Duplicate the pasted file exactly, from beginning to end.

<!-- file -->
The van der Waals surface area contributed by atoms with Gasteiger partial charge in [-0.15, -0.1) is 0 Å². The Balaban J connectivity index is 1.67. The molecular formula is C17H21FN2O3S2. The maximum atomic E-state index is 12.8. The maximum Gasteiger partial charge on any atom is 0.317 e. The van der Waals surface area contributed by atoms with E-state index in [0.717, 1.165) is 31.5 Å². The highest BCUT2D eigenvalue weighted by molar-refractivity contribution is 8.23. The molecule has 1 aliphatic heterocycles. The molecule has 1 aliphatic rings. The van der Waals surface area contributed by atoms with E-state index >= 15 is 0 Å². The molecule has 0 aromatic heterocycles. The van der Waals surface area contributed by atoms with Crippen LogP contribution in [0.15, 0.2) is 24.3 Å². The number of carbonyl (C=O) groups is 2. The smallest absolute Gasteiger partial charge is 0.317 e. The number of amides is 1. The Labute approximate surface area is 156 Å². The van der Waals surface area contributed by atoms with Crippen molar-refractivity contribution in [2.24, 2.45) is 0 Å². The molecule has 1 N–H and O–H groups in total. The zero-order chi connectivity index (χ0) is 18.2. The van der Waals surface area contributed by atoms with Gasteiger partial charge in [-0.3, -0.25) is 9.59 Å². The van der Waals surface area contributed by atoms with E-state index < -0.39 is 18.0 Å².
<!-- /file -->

The van der Waals surface area contributed by atoms with Gasteiger partial charge in [-0.15, -0.1) is 0 Å². The Balaban J connectivity index is 1.67. The molecular formula is C17H21FN2O3S2. The maximum atomic E-state index is 12.8. The maximum Gasteiger partial charge on any atom is 0.317 e. The van der Waals surface area contributed by atoms with E-state index in [0.717, 1.165) is 31.5 Å². The highest BCUT2D eigenvalue weighted by molar-refractivity contribution is 8.23. The molecule has 1 aliphatic heterocycles. The molecule has 1 aliphatic rings. The van der Waals surface area contributed by atoms with E-state index >= 15 is 0 Å². The molecule has 0 aromatic heterocycles. The van der Waals surface area contributed by atoms with Crippen LogP contribution in [0.15, 0.2) is 24.3 Å². The number of carbonyl (C=O) groups is 2. The smallest absolute Gasteiger partial charge is 0.317 e. The number of amides is 1. The Labute approximate surface area is 156 Å². The van der Waals surface area contributed by atoms with Crippen molar-refractivity contribution in [2.24, 2.45) is 0 Å². The molecule has 1 N–H and O–H groups in total. The zero-order chi connectivity index (χ0) is 18.2. The van der Waals surface area contributed by atoms with Gasteiger partial charge in [-0.3, -0.25) is 9.59 Å². The van der Waals surface area contributed by atoms with E-state index < -0.39 is 18.0 Å².